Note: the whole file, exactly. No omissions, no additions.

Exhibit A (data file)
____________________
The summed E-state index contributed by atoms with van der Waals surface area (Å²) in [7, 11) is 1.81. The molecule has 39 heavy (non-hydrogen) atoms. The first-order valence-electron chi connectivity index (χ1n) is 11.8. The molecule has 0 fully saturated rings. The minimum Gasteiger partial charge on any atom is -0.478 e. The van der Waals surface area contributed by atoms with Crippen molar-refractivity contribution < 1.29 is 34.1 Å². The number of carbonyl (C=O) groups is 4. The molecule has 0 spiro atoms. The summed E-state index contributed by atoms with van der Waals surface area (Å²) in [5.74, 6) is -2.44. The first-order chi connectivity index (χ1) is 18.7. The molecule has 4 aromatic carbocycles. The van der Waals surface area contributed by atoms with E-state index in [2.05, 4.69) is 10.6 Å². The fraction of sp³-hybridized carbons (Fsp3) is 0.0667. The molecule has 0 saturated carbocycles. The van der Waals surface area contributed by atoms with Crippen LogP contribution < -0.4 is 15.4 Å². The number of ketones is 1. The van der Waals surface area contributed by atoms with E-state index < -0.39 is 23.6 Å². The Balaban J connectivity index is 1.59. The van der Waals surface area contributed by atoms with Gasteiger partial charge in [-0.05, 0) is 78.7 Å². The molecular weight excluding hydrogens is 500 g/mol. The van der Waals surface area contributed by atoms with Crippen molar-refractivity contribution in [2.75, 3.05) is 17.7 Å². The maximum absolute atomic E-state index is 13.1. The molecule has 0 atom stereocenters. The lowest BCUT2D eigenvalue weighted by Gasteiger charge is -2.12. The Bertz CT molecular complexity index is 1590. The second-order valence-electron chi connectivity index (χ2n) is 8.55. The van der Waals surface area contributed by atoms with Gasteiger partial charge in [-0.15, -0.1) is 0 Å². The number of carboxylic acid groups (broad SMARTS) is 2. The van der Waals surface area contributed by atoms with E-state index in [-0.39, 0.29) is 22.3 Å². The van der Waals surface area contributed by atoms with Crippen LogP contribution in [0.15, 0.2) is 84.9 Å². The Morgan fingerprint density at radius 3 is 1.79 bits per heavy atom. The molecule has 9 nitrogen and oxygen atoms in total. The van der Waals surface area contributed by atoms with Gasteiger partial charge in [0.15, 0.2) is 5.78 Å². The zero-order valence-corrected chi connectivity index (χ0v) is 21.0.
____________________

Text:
The summed E-state index contributed by atoms with van der Waals surface area (Å²) in [7, 11) is 1.81. The molecule has 39 heavy (non-hydrogen) atoms. The first-order valence-electron chi connectivity index (χ1n) is 11.8. The molecule has 0 fully saturated rings. The minimum Gasteiger partial charge on any atom is -0.478 e. The van der Waals surface area contributed by atoms with Crippen molar-refractivity contribution < 1.29 is 34.1 Å². The number of carbonyl (C=O) groups is 4. The molecule has 0 spiro atoms. The summed E-state index contributed by atoms with van der Waals surface area (Å²) in [5.74, 6) is -2.44. The first-order chi connectivity index (χ1) is 18.7. The molecule has 4 aromatic carbocycles. The van der Waals surface area contributed by atoms with E-state index in [2.05, 4.69) is 10.6 Å². The fraction of sp³-hybridized carbons (Fsp3) is 0.0667. The molecule has 0 saturated carbocycles. The van der Waals surface area contributed by atoms with Crippen LogP contribution < -0.4 is 15.4 Å². The number of ketones is 1. The van der Waals surface area contributed by atoms with E-state index < -0.39 is 23.6 Å². The Balaban J connectivity index is 1.59. The van der Waals surface area contributed by atoms with Gasteiger partial charge in [-0.05, 0) is 78.7 Å². The molecular weight excluding hydrogens is 500 g/mol. The van der Waals surface area contributed by atoms with Crippen molar-refractivity contribution in [2.75, 3.05) is 17.7 Å². The maximum absolute atomic E-state index is 13.1. The molecule has 0 atom stereocenters. The lowest BCUT2D eigenvalue weighted by Gasteiger charge is -2.12. The Bertz CT molecular complexity index is 1590. The second-order valence-electron chi connectivity index (χ2n) is 8.55. The van der Waals surface area contributed by atoms with Gasteiger partial charge in [-0.15, -0.1) is 0 Å². The number of carboxylic acid groups (broad SMARTS) is 2. The van der Waals surface area contributed by atoms with E-state index in [-0.39, 0.29) is 22.3 Å². The van der Waals surface area contributed by atoms with Crippen LogP contribution in [0.15, 0.2) is 84.9 Å². The Morgan fingerprint density at radius 3 is 1.79 bits per heavy atom. The molecule has 9 nitrogen and oxygen atoms in total. The van der Waals surface area contributed by atoms with Gasteiger partial charge in [0.15, 0.2) is 5.78 Å². The zero-order valence-corrected chi connectivity index (χ0v) is 21.0.